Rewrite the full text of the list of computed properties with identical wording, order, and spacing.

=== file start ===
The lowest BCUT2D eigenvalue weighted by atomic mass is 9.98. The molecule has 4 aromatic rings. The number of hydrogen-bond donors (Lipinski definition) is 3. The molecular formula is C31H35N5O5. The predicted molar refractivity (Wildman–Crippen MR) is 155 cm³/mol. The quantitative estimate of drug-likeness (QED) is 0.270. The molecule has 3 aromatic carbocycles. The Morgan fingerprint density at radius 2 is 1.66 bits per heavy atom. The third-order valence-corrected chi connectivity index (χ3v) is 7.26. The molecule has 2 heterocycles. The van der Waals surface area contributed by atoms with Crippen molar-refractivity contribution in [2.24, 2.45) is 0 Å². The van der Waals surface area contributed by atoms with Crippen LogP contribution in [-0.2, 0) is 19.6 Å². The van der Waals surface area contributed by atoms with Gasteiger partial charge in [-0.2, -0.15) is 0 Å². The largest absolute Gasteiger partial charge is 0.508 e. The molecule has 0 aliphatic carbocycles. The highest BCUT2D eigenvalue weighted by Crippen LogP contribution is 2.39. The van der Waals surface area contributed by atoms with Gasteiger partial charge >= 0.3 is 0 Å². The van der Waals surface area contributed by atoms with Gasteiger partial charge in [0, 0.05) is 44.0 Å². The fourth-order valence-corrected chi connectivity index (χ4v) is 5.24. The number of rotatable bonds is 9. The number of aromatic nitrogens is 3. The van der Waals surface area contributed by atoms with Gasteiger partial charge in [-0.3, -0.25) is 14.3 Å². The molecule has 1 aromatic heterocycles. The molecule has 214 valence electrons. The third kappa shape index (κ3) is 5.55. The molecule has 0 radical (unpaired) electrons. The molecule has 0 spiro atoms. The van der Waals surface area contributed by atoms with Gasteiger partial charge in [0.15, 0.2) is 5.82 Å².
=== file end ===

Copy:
The lowest BCUT2D eigenvalue weighted by atomic mass is 9.98. The molecule has 4 aromatic rings. The number of hydrogen-bond donors (Lipinski definition) is 3. The molecular formula is C31H35N5O5. The predicted molar refractivity (Wildman–Crippen MR) is 155 cm³/mol. The quantitative estimate of drug-likeness (QED) is 0.270. The molecule has 3 aromatic carbocycles. The Morgan fingerprint density at radius 2 is 1.66 bits per heavy atom. The third-order valence-corrected chi connectivity index (χ3v) is 7.26. The molecule has 2 heterocycles. The van der Waals surface area contributed by atoms with Crippen molar-refractivity contribution in [2.24, 2.45) is 0 Å². The van der Waals surface area contributed by atoms with Crippen LogP contribution in [-0.2, 0) is 19.6 Å². The van der Waals surface area contributed by atoms with Gasteiger partial charge in [-0.2, -0.15) is 0 Å². The largest absolute Gasteiger partial charge is 0.508 e. The molecule has 0 aliphatic carbocycles. The highest BCUT2D eigenvalue weighted by Crippen LogP contribution is 2.39. The van der Waals surface area contributed by atoms with Gasteiger partial charge >= 0.3 is 0 Å². The van der Waals surface area contributed by atoms with Gasteiger partial charge in [0, 0.05) is 44.0 Å². The fourth-order valence-corrected chi connectivity index (χ4v) is 5.24. The number of rotatable bonds is 9. The number of aromatic nitrogens is 3. The van der Waals surface area contributed by atoms with Gasteiger partial charge in [-0.3, -0.25) is 14.3 Å². The molecule has 1 aromatic heterocycles. The molecule has 214 valence electrons. The third kappa shape index (κ3) is 5.55. The molecule has 0 radical (unpaired) electrons. The molecule has 0 spiro atoms. The van der Waals surface area contributed by atoms with Gasteiger partial charge in [0.15, 0.2) is 5.82 Å².